Anoplogaster cornutaCommon sabertooth

Geographic Range

Anoplogaster cornuta is found worldwide in tropical to temperate and subartctic seas, specifically within the range 65°N - 46°S, 180°W - 180°E. It is typically reported as a temperate to tropical species, though it has also been documented in the subarctic waters of the Pacific and Western Atlantic. It is native to at least 48 countries across the globe, and is found in regions such as Azores Exclusive Economic Zone, European waters, the Gulf of Mexico, Madagascar, Mozambique, New Zealand Exclusive Economic Zone, the north West Atlantic, South Africa, and the Spanish Exclusive Economic Zone. In Australia, A. cornuta has been observed from central to southern New South Wales. ("Fact Files: Anoplogaster/Fangtooth", 2005; Bailly, 2010; Kotlyar, 1986; McGrouther, 2010; Post, 1986)

Habitat

Anoplogaster cornuta is an exclusively marine species and exists from bathypelagic to mesopalagic depths ranging from 2 m to 4992 m below sea level; however, it is most common between 500 m and 2000 m. Adults are commonly captured at depths ranging from 75 to 5000 m, juveniles at 45 to 3100 m, and larvae at 2 m or more. ("Fact Files: Anoplogaster/Fangtooth", 2005; Bailly, 2010; Fothergill, 2001; Kotlyar, 1986; McGrouther, 2010; Post, 1986; Shimizu, 1978)

  • Range depth
    4992 to 2 m
    16377.95 to 6.56 ft

Physical Description

Fangtooths have shortened, deep bodies with characteristically large mouth lined with sharp, fang-like teeth from which the species gained its common name. Relative to body size, they have the largest teeth of any marine species, with one of their most prominent features being a pair of long anterior fangs in the upper jaw. The length of their teeth prohibits them from completely closing their mouth. They are uniformly dark brown to black in color, and most of their body is covered with thin, prickly scales and spines. Lateral lines are seen as distinctly open grooves on either side of the body, and are partially covered with scales at various intervals. They typically have between 17 and 20 dorsal soft rays, seven to nine anal soft rays, and 28 vertebrae. They lack both dorsal and anal spines. Swim bladders are present, and relative to most other deep-sea fish, fangtooths have powerful muscles. Fangtooths are sexually dimorphic as adult females tend to be larger than their male counterparts. ("Fact Files: Anoplogaster/Fangtooth", 2005; Bailly, 2010; Fothergill, 2001; Gordon, 1976; Kotlyar, 1986; McGrouther, 2010; Post, 1986)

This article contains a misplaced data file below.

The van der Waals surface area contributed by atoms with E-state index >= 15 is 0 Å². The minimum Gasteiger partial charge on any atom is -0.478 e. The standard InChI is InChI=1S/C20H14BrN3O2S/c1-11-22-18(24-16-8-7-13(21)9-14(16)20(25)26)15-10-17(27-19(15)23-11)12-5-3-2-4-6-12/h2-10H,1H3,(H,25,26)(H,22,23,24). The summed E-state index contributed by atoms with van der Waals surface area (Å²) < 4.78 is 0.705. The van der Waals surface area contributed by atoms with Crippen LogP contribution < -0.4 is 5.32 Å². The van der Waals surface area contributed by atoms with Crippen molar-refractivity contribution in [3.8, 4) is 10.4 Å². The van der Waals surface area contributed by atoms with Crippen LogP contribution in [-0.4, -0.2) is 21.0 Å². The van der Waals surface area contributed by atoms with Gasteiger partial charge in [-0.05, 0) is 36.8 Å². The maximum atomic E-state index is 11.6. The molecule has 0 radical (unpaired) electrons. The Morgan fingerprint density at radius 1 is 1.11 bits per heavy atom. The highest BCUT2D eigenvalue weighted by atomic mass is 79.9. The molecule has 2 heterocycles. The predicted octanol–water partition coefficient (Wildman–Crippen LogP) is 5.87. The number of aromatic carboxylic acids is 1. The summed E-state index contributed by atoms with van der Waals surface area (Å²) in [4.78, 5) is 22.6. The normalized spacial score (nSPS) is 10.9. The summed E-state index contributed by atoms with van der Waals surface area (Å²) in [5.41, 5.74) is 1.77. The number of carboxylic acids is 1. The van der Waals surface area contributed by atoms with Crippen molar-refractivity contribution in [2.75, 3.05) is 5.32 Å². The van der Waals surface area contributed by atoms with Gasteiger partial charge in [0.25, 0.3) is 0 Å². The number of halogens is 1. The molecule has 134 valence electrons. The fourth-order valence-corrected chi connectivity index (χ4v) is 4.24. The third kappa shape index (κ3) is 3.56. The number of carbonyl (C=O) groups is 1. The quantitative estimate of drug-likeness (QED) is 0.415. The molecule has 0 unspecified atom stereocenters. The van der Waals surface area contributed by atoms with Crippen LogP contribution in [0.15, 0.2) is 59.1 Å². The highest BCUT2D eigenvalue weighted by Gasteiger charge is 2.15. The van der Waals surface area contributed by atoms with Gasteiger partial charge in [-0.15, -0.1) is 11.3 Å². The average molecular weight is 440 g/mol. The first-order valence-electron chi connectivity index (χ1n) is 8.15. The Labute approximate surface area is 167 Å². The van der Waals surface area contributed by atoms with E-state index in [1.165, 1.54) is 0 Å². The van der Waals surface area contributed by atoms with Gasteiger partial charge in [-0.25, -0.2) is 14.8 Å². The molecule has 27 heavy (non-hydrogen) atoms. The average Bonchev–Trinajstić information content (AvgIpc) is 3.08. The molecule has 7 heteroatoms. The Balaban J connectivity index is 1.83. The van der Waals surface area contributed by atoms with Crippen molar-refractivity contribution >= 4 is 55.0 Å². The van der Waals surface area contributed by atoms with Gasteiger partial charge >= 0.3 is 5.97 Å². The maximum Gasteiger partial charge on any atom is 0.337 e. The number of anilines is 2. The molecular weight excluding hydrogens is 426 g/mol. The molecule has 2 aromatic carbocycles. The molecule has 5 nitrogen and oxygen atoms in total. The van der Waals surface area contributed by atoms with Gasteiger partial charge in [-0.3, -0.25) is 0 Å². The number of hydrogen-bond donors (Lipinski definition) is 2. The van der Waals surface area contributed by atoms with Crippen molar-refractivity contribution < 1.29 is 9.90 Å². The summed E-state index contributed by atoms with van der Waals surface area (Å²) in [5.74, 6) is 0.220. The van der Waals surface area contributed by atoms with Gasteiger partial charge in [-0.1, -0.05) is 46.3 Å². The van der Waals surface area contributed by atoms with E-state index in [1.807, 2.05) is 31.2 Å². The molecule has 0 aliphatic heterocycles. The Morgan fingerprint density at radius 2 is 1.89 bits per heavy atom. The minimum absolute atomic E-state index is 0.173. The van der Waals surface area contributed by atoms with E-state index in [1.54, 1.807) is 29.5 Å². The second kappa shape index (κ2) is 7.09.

Juvenile and adult fangtooths exhibit vast morphological differences. Juveniles have a long cephalic and preopercular spine. Their eyes are large, but their teeth are small and are not found on the palatine or the vomer. However, they have multiserial teeth on their premaxilaries. Juvenile gill rakers are described as long and slender. They have long head spines and are more lightly colored than adults. In contrast, adults do not have cephalic or preopercular spines. Their eyes are comparatively small, and their gill-rakers are tooth-like and are found in groups with bony bases. Juveniles begin to look like adults when they reach approximately 8 cm in length, and adults generally grow to a length of 17 cm. ("Fact Files: Anoplogaster/Fangtooth", 2005; Bailly, 2010; Fothergill, 2001; Gordon, 1976; Kotlyar, 1986; McGrouther, 2010; Post, 1986)